WWW Virtual Library - Sri Lanka

Ancient farming rituals of Sri Lanka

by Rohan Jayetilleke

The rituals and customs of any community are structured on the geography, climatic conditions and the modes of living of any given area. All rituals and customs of a primitive community, called the 'little tradition' are geared to peaceful coexistence and the continuity of each family unit. In the absence of any written laws and enactments the adherence to the rituals and customs was an implicit trust and any breach of trust resulted in the recalcitrant being either temporarily or permanently boycotted by the rest of the community, having adjudged the breach of custom adjudged by a village council called 'Rata Sabha'.

Farming rituals

In view of the fact paddy cultivation was pivotal to the survival of the community, all activities connected with paddy cultivation were treated with the highest honour and respect. The causes for floods, droughts, epidemics, crop failures and sicknesses being not aware to the people, they condescended to accept them as a wrath of an unseen god or demon and made supplications to them to safeguard them against such calamities.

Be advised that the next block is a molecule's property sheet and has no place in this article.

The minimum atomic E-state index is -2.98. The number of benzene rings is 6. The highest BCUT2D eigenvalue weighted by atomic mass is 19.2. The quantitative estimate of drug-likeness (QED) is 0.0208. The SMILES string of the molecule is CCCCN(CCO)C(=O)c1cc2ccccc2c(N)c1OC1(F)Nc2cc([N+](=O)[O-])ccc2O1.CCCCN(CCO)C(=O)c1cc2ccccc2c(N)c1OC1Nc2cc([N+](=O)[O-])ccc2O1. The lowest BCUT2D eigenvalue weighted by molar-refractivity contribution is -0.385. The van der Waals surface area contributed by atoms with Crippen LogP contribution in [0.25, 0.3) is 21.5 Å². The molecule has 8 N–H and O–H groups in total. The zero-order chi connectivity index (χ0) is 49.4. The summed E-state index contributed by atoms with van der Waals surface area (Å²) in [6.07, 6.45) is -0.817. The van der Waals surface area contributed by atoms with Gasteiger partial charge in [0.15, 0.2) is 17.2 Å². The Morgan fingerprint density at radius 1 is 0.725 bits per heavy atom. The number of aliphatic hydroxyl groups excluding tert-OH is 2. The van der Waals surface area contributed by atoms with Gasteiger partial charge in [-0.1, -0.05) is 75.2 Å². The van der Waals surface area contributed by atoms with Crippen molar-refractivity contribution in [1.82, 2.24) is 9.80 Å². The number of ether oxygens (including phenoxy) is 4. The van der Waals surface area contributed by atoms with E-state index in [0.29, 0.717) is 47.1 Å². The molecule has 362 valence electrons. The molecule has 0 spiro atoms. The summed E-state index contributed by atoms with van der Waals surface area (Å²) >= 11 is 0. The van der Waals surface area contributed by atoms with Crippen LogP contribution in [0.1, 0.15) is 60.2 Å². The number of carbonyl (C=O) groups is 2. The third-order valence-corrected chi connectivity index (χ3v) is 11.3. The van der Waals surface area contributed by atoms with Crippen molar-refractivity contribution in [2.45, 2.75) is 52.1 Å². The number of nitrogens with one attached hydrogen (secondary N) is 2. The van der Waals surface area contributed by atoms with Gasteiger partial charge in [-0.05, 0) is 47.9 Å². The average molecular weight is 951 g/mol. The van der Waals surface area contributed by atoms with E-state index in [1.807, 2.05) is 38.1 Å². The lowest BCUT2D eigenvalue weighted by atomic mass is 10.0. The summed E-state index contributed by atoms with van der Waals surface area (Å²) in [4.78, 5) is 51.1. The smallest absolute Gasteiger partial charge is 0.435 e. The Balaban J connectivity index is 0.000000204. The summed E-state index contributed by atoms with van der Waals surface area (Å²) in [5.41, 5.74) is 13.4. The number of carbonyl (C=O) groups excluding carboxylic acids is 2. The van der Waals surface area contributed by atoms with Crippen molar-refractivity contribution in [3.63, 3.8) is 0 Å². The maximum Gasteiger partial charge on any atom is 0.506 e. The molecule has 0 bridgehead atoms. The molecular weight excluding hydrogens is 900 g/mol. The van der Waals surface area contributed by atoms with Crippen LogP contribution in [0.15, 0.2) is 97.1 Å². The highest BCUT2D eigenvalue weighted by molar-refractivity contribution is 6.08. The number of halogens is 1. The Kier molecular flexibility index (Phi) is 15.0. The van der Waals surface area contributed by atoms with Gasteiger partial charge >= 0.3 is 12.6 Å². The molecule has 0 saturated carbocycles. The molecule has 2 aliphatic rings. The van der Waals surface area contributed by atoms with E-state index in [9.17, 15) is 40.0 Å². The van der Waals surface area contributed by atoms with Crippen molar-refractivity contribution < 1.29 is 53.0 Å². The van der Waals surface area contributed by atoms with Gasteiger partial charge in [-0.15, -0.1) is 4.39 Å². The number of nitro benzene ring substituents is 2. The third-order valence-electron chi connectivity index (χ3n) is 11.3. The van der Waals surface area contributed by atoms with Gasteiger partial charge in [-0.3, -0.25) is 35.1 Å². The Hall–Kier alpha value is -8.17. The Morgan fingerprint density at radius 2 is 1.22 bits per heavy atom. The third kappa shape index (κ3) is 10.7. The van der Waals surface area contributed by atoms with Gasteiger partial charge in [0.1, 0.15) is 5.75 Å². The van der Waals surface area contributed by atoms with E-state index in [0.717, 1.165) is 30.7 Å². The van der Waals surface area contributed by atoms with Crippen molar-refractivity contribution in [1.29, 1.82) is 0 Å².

These were plebian needs, that had to be found solutions to spontaneously and the cults of gods and demons (yakkha) came about. In the primitive communities of Veddahs of Sri Lanka, these omnipresent and malevolent forces were reckoned as 'Yakkha' (Herein Yakkha is derived from the word root 'yaj' meaning fit for worship and not fearful monsters), namely, 'Ne Yaka' (departed relatives reborn as Yakkhas), 'Gale Yakkha', (yakkha of the mountains) Kande Yakkha (yakkha of the hills) and 'Ruk Yakkha' (yakkha resident of trees). The Veddahs in their pursuit of games and in case of sicknesses had various rituals such as 'kiri koraha' (similar to kohomba kankariya).